The stimulus act also incorporates other rule changes that privacy advocates and some lawmakers had been seeking for years. For example, it allows patients to request an "audit trail" showing all electronic disclosures of their health information and mandates that they be notified about any unauthorized disclosure or use. It extends protections to personally controlled electronic health data (such as those stored by Google Health, Microsoft HealthVault, and other online data repositories), as well as to companies that do work on behalf of health care providers, health plans, and health care clearinghouses (the entities covered under HIPAA). When individually identifiable health information is transmitted or physically transported, such as on a laptop computer, outside a health care entity, it must be encrypted or otherwise rendered indecipherable to unauthorized individuals. The act also includes limits on the sale of an individual patient's health information or its unauthorized use in marketing or fund-raising, increases penalties for violations, and strengthens enforcement and oversight.

After he was named the White House chief of staff in November, Rahm Emanuel remarked, "You never want a serious crisis to go to waste." Clearly, the economic crisis has allowed the Obama administration to undertake far-reaching health care initiatives that it could not otherwise have launched quickly, if at all. The government will now have to determine how to spend the money promptly — and wisely.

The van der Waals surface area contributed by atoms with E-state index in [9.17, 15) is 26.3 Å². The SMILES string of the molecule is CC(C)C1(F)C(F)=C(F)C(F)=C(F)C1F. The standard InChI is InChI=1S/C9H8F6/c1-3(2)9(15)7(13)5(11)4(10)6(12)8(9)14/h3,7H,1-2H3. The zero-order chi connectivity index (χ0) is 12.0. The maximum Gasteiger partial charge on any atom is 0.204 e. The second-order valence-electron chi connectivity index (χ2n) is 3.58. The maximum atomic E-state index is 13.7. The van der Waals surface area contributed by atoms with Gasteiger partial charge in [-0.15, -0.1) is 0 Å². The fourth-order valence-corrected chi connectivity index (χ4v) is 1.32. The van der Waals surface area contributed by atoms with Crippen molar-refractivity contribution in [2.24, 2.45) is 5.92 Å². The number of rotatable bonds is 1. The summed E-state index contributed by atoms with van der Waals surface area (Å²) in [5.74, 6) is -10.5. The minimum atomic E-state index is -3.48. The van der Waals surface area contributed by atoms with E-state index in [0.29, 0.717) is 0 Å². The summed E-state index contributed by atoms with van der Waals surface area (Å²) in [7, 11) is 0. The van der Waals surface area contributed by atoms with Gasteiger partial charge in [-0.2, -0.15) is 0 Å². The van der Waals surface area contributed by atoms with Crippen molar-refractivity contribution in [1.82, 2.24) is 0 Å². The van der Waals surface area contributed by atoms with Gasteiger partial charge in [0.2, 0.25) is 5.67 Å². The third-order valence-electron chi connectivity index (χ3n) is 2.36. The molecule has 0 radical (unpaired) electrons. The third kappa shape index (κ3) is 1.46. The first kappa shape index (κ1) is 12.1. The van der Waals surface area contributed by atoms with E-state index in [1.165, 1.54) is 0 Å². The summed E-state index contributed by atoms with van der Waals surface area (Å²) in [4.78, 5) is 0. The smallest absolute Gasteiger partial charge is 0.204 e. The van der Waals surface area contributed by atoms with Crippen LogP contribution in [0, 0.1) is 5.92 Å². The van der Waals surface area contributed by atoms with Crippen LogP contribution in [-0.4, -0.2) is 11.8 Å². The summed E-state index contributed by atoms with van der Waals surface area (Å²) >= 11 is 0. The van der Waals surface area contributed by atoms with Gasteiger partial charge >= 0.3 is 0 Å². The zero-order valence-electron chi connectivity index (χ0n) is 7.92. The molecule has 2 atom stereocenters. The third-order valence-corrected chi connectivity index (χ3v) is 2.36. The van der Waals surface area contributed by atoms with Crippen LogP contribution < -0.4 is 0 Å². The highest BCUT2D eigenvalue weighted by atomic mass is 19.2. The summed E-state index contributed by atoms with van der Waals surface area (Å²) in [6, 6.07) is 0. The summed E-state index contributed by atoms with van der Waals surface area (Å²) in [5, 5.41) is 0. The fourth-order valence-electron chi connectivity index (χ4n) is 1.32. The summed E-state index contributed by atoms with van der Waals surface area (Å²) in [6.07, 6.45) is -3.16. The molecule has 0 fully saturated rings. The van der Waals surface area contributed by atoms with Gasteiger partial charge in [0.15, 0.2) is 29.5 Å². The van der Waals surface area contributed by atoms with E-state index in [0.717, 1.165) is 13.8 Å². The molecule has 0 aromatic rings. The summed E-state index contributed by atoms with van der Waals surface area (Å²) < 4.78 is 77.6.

1. The American Recovery and Reinvestment Act of 2009. H.R.1. (Accessed February 17, 2009, at
  2. Conference Report on H.R.1, American Recovery and Reinvestment Act of 2009. 111th Congress, First Session, Congressional Record — House, February 12, 2009, 155: H1307-1516. (Accessed February 17, 2009, at
  3. Blumenthal D. The federal role in promoting health information technology. New York: The Commonwealth Fund Perspectives on Health Reform, January 2009. (Accessed February 17, 2009, at
  4. Sunshine RA. Letter to Honorable Charles B. Rangel, Chairman, Committee on Ways and Means, U.S. House of Representatives. Washington, DC: Congressional Budget Office, January 21, 2009. (Accessed February 17, 2009, at
Dr. Steinbrook ( is a national correspondent for the Journal.